• Filename extensions—the period followed by a few letters or words that you see at the end of some filenames (for example, .jpg). If you change an extension, you may no longer be able to open the file with the app that was used to create it.

  • Your home folder—the one with your name on it.

Ways to view items in Finder windows

There are four ways to view items in a Finder window: as icons, as a list, in columns, or in Cover Flow. To choose a view, use the View buttons at the top of the Finder window:

View Buttons

In the four views, there are additional ways to customize how your items are displayed.

Sort items, arrange icons, and resize columns

Your sort and icon arrangement settings for a folder apply until you change them. For example, if you sort your Documents folder by Date Added, the next time you view your Documents folder, it’s sorted by Date Added.

Sort items: In any view, click the Item Arrangement button , then choose an option, such as Date Created or Size.

Arrange icons neatly: In Icon view, choose View > Clean Up.

Resize columns: In List view, Column view, and Cover Flow, drag the line that’s between the column headings.

To expand a column to show all filenames in their entirety, double-click the column divider.

Further customize Icon, List, Column, or Cover Flow view

You can customize each view to accommodate your preferences. For example, you can change the text size of file names and, in some views, change the size of file icons.

  1. Select a folder in the Finder, then click a View button: Icon, List, Column, or Cover Flow.

  2. Choose View > Show View Options, then set the options you want.

    • To have the folder always open in the view, select the “Always open in” checkbox.

    • To have subfolders also open in the view, select the “Browse in” checkbox.

      If a subfolder opens in a different view, select the subfolder, choose View > Show View Options, then deselect the “Always open in” and “Browse in” checkboxes. The checkboxes must be selected for the main folder and deselected for the subfolder.

  3. To use these settings for all Finder folders that are in this view, click Use as Defaults.

    For example, if you set options for Icon view, then click Use as Defaults, all folders in Icon view appear with the same options. Use as Defaults isn’t available for Column view because the settings apply automatically to all folders in Column view.

Customize the Finder toolbar and sidebar

There are several ways to customize the Finder toolbar and Finder sidebar.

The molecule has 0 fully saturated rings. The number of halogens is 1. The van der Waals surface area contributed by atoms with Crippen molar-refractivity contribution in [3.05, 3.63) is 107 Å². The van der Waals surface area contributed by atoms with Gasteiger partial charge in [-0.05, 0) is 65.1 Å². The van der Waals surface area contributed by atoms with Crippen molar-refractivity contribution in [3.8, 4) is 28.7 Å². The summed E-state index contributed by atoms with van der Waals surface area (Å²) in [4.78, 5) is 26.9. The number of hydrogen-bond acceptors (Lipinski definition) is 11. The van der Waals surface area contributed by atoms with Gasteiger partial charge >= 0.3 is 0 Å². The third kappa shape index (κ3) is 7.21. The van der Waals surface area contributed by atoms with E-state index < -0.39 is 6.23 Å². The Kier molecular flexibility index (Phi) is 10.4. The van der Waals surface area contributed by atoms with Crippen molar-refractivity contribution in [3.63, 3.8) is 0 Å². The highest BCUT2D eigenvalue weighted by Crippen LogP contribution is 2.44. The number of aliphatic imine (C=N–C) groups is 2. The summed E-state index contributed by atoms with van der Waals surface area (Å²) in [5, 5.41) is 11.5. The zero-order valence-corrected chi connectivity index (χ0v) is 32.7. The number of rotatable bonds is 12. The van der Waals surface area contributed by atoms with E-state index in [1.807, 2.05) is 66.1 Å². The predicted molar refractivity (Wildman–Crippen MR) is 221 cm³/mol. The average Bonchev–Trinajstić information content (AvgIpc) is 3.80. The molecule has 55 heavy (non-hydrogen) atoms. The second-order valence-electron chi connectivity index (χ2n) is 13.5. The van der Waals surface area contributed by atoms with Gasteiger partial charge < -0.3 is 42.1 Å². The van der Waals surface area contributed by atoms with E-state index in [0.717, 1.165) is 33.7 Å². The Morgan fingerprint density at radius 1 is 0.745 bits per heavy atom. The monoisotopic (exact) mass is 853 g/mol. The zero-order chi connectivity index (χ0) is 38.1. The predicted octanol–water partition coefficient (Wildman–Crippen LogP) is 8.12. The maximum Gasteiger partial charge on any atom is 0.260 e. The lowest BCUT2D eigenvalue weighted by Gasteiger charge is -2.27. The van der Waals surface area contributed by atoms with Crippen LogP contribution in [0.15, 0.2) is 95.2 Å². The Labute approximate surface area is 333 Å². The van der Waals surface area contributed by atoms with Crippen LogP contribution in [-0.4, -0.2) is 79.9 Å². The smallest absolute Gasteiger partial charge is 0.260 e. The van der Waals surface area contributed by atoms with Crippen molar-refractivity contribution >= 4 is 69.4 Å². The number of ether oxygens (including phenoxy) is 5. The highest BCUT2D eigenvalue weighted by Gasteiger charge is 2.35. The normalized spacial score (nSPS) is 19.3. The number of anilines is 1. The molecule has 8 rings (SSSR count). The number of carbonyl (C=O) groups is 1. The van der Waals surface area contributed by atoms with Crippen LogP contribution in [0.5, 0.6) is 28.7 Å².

Before you start, open a Finder window by clicking the Finder icon at the left end of the Dock.

Finder icon in Dock

Customize the toolbar

Hide or show the toolbar: Choose View > Hide Toolbar, or View > Show Toolbar.

Hiding the toolbar also hides the sidebar, and moves the status bar from the bottom to the top of the window.

Resize the toolbar: If you see angle brackets  at the right end of the toolbar, it means the window is too small to show all of the toolbar items. Enlarge the window or click the brackets to see the rest of the items.

Change what’s in the toolbar: Choose View > Customize Toolbar. You can drag items into and out of the toolbar, add a space between items, and choose whether to show text with the icons.

Rearrange the items in the toolbar: Hold down the Command (⌘) key, then drag an item to a new location.

Add a file or app: Hold down the Command (⌘) key, then drag the item to the Finder toolbar until a green plus sign (+) appears.

Remove an item: Drag the item out of the toolbar until you see a puff of smoke.

Customize the sidebar

Hide or show the sidebar: Choose View > Hide Sidebar or View > Show Sidebar. (If Show Sidebar is dimmed, choose View > Show Toolbar.)

Resize the sidebar: Drag the right side of the divider bar to the right or left.

Change what’s in the sidebar: Choose Finder > Preferences, click Sidebar, then select or deselect items.

Rearrange items in the sidebar: Drag an item to a new location. You can’t rearrange items in the Shared section.

Add a file, folder, or disk: Drag the item to the Favorites section.

If you don’t see the Favorites section, go to Finder > Preferences > Sidebar, then select at least one item in the section.

Add an app: Hold down the Command (⌘) key, then drag its icon to the Favorites section.

Remove an item: Drag the item icon out of the sidebar until you see a puff of smoke.

The sidebar link disappears, but the original item is still on your Mac. You can’t remove items from the Shared section.

To change other Finder preferences, choose Finder > Preferences. For more information, see Finder preferences.